OSLO (Reuters) - Some large whale species such as the humpback, minke and southern right whale are recovering from a threat of extinction, helped by curbs on hunts since the 1980s, the world’s largest conservation network said on Tuesday.
A review of cetaceans — about 80 types of whales, dolphins and porpoises — showed almost a quarter were in danger, mostly small species. Entanglement in fishing gear was the main threat, the International Union for Conservation of Nature (IUCN) said.
“For the large whales the picture looks guardedly optimistic,” Randall Reeves, chair of the cetacean specialist group of the IUCN, told Reuters of the assessment of marine mammals for the IUCN’s “Red List” of endangered species.
“The large whales, the commercially important ones, have for the most part responded well under protection,” he said. The IUCN groups governments, scientists and conservationists.
The world imposed a moratorium on all hunts in 1986 after many species were driven towards extinction by decades of exploitation for meat, oil and whalebone. Japan, Norway and Iceland still hunt minke whales, arguing they are plentiful.
The humpback whale, which grows up to 50 feet and is found in all the world’s oceans, was moved to “least concern” from “vulnerable” in the new Red List.
The southern right whale, found in the southern hemisphere, and the common minke whale, living in the North Pacific and North Atlantic, were shifted down to the “least concern” category from the “lower risk” grouping.
A related species, the Antarctic minke whale which is caught by Japan, was moved to a category of “data deficient”, meaning that too little is known to judge how many there are.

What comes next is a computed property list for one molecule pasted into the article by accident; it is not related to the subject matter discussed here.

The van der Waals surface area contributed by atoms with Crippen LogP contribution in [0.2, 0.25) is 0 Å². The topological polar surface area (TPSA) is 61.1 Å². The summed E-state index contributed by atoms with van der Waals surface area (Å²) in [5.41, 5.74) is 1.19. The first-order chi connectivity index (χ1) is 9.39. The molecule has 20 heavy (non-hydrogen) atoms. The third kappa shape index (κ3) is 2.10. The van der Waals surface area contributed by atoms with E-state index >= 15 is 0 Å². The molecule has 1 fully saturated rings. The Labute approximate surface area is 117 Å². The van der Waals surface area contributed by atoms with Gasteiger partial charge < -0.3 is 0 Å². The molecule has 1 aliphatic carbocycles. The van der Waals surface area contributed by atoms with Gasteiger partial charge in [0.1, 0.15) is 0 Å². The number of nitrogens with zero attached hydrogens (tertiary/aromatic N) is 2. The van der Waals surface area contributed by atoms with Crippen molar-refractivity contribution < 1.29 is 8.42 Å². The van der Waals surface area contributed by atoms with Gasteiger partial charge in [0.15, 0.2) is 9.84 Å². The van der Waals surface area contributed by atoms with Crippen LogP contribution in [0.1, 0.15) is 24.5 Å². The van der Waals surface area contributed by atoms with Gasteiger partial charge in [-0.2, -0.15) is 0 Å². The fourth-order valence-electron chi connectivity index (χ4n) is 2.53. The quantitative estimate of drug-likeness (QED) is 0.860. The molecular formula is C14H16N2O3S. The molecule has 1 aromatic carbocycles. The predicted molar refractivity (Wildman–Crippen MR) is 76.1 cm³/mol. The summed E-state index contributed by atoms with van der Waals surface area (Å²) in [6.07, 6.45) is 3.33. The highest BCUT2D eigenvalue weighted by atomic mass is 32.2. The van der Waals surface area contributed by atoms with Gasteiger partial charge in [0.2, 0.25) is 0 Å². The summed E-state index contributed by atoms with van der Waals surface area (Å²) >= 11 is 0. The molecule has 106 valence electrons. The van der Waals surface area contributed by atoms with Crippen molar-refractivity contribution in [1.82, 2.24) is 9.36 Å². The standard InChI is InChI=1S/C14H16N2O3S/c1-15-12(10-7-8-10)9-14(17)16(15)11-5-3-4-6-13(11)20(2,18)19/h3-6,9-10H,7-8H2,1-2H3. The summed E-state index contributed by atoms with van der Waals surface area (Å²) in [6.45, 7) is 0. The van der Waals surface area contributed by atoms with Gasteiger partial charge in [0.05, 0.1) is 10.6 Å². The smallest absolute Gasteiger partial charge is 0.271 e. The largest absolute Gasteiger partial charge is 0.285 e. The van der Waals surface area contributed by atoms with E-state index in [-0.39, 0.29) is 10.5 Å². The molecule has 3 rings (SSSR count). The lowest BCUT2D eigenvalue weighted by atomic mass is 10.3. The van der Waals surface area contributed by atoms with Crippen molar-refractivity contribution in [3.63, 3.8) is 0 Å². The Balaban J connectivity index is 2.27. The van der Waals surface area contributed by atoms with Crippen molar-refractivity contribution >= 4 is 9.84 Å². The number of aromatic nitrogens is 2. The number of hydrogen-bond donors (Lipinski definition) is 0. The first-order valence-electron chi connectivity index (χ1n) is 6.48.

Norway expressed hopes that the report would help Oslo’s argument that there are at least 100,000 minke whales in the north Atlantic and that the International Whaling Commission (IWC) should relax the blanket ban on whaling.
“We would hope that some of the decisions might be reconsidered,” Halvard Johansen, deputy director general at the Norwegian Fisheries Ministry, told Reuters of the IWC. “We will continue hunting minke whales.”
Japan declined to comment directly on the IUCN’s review given that it is not a member of the network, but said debate within the International Whaling Commission (IWC) should take into account data on stocks. The IWC oversees the 1986 ban.
“There have been many moments at the IWC this year when debate was not directly linked to stocks,” Shigeki Takaya, assistant director of far seas fisheries at Japan’s Fisheries Agency told Reuters.
Norway has a quota of 1,052 minke whales and Iceland 40 in the north Atlantic in 2008. Japan caught 551 minke whales off Antarctica in the past season. Hunts used to be far bigger.
“This strengthens our opposition to whaling,” said Frode Pleym of Greenpeace of the IUCN report. “While some species have started to recover, none of them are back to the levels they had before industrial whaling started.”
The IUCN said many species were still in trouble. The blue whale, the largest creature ever to have lived on earth, remained “endangered” along with the fin whale and sei whale.
“Overall, nearly a quarter of cetacean species are considered threatened...nine species are listed as ‘endangered’ or ‘critically endangered’,” the highest levels of threat, the IUCN said in a statement.
Among those most at risk were the vaquita, a porpoise in the Gulf of California off Mexico, with only about 150 left in the wild. Reeves praised Mexico for a recent conservation drive.
Additional reporting by Takanori Isshiki in Tokyo; Editing by David Fogarty